JANZZ Mindsetter is about critical mindsets. It offers space for critical voices to offer insights into HR, recruiting, digital transformation, labor market issues such as gender and minority discrimination and many more topical issues.
Kamal Karanth on Issues in the Indian Job Market
Kamal Karanth, Managing Director of Kelly Services and KellyOCG India, is the critical voice that opens our blog series JANZZ Mindsetter. Kamal has over 20 years of experience in the recruitment industry. Kelly Services is a leader in providing workforce solutions, providing employment to more than 550,000 employees annually. In this short interview, he reports on current challenges in the Indian job market.
What are the biggest challenges you are facing in the IT staffing market in India at the moment?
Skills: One of the challenges that we continuously face is the demand and supply gap in India. In the IT sector, we see an abundance of opportunities but do not see talent that is skilled enough to fill these roles as the technology change and the skill upgrade pace are not matching. Companies always find it difficult to find good candidates with skills, especially in PHP, Ruby-on-Rails, Python, Android and iOS.
Mobility: Also, India being a vast nation, mobilizing talent to the required location is a challenge at times. IT talent demand is primarily in NCR (Northern Capital region which consists of Delhi, Noida & Gurgaon), Pune (West) and South (Bangalore, Hyderabad & Chennai). Vast IT Talent is concentrated in the South of India and recently have become less mobile as more opportunities are available down south.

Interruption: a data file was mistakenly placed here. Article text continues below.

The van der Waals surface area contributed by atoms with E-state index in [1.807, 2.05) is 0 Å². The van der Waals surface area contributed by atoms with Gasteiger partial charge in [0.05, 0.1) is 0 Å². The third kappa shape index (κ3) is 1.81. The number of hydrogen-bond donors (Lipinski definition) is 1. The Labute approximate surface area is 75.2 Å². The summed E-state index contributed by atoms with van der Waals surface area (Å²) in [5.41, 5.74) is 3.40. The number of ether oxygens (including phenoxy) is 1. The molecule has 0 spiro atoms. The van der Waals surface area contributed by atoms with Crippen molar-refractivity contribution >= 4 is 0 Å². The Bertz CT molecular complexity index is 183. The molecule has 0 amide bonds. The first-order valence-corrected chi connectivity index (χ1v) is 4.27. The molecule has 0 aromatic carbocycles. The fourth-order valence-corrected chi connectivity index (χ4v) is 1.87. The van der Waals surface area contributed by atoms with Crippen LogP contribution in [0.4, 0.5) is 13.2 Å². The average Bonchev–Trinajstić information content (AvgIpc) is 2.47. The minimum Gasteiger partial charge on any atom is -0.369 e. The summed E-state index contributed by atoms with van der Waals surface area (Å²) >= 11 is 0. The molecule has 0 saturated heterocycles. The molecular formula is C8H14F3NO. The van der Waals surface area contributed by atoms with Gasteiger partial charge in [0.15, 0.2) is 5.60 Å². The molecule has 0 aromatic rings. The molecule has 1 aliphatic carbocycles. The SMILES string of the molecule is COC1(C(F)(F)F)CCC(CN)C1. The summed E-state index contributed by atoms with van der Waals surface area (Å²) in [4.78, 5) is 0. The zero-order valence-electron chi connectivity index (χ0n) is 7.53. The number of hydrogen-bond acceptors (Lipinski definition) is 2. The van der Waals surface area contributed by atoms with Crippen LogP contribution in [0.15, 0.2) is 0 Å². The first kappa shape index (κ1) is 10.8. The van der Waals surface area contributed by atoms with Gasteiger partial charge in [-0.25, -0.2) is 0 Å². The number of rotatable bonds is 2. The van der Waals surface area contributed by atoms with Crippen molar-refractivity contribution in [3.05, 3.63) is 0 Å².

Expectations mismatch: We also see that IT talent tend to be ambitious in their salary expectations. The standard hikes in IT are typically around 25-30%. However, we see talent negotiating for hikes around 40-50% which upsets the budgets of organizations.
How do you encounter these challenges?
Our experience in staffing for more than 60 years helps us. Our recruiters are seasoned and competent, and they understand the talent dynamics. We continuously map new technologies and the talent who are well versed with that, we build talent communities in advance so that we can offer them to IT Companies in time. We have offices in all the IT Talent hubs and have developed a network with talent, we try to offer employment to talent who are in the same city to avoid mobility issues, on candidates expectations, our seasoned recruiters use a blend of their experience and relationship to set realistic expectations with candidates. Candidates appreciate our experience and candor while making career moves and it brings the desirable win-win between hiring companies and candidates.
How many engineers are jobless in India at the moment and what happens to them?
It’s difficult to estimate this number as we don’t have a formal way of capturing it. But it is substantial. Engineering colleges have been springing up at a fast rate in India in the last few years. Their number has gone up from a not too modest 1,511 colleges in 2006-07 to an astoundingly high 3,345 in 2014-15. The state of Andhra Pradesh alone has more than 700 colleges. 1.5 million engineers graduate from India every year. Out of the 1.5 million, 60% do not find jobs. Some of them opt for higher education, some of them do non related jobs in sales or BPOs to ensure they remain employed to survive.